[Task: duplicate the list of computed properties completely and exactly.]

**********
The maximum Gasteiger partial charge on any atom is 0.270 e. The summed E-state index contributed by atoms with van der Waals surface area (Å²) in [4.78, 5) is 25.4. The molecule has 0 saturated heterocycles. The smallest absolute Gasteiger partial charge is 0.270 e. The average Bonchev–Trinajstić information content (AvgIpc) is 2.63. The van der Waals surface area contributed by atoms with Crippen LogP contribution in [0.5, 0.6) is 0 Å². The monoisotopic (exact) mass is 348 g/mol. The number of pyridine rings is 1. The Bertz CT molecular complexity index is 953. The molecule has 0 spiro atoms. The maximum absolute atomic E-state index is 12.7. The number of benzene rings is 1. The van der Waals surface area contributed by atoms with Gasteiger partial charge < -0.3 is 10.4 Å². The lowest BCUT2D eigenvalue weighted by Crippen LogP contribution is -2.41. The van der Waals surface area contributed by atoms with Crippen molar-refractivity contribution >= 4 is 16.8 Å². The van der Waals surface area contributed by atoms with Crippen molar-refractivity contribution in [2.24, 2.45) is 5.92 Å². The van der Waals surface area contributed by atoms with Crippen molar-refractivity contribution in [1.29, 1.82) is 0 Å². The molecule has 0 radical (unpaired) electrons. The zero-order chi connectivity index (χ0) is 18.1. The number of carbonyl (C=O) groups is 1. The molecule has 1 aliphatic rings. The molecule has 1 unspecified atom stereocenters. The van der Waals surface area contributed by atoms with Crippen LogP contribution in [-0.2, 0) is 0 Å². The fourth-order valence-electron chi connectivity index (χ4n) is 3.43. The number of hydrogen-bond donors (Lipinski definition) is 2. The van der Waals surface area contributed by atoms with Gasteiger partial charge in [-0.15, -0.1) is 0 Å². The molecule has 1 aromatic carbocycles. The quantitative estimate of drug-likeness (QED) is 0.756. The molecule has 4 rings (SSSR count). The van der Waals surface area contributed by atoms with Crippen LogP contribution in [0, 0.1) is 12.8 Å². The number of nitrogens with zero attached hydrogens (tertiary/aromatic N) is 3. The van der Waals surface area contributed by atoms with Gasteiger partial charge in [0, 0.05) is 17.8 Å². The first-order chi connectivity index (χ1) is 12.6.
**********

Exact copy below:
The maximum Gasteiger partial charge on any atom is 0.270 e. The summed E-state index contributed by atoms with van der Waals surface area (Å²) in [4.78, 5) is 25.4. The molecule has 0 saturated heterocycles. The smallest absolute Gasteiger partial charge is 0.270 e. The average Bonchev–Trinajstić information content (AvgIpc) is 2.63. The van der Waals surface area contributed by atoms with Crippen LogP contribution in [0.5, 0.6) is 0 Å². The monoisotopic (exact) mass is 348 g/mol. The number of pyridine rings is 1. The Bertz CT molecular complexity index is 953. The molecule has 0 spiro atoms. The maximum absolute atomic E-state index is 12.7. The number of benzene rings is 1. The van der Waals surface area contributed by atoms with Gasteiger partial charge < -0.3 is 10.4 Å². The lowest BCUT2D eigenvalue weighted by Crippen LogP contribution is -2.41. The van der Waals surface area contributed by atoms with Crippen molar-refractivity contribution >= 4 is 16.8 Å². The van der Waals surface area contributed by atoms with Crippen molar-refractivity contribution in [2.24, 2.45) is 5.92 Å². The van der Waals surface area contributed by atoms with Crippen molar-refractivity contribution in [1.29, 1.82) is 0 Å². The molecule has 0 radical (unpaired) electrons. The zero-order chi connectivity index (χ0) is 18.1. The number of carbonyl (C=O) groups is 1. The molecule has 1 aliphatic rings. The molecule has 1 unspecified atom stereocenters. The van der Waals surface area contributed by atoms with Crippen LogP contribution in [-0.2, 0) is 0 Å². The fourth-order valence-electron chi connectivity index (χ4n) is 3.43. The number of hydrogen-bond donors (Lipinski definition) is 2. The van der Waals surface area contributed by atoms with Gasteiger partial charge in [-0.15, -0.1) is 0 Å². The molecule has 1 aromatic carbocycles. The quantitative estimate of drug-likeness (QED) is 0.756. The molecule has 4 rings (SSSR count). The van der Waals surface area contributed by atoms with Crippen LogP contribution in [0, 0.1) is 12.8 Å². The number of nitrogens with zero attached hydrogens (tertiary/aromatic N) is 3. The van der Waals surface area contributed by atoms with Gasteiger partial charge in [0, 0.05) is 17.8 Å². The first-order chi connectivity index (χ1) is 12.6.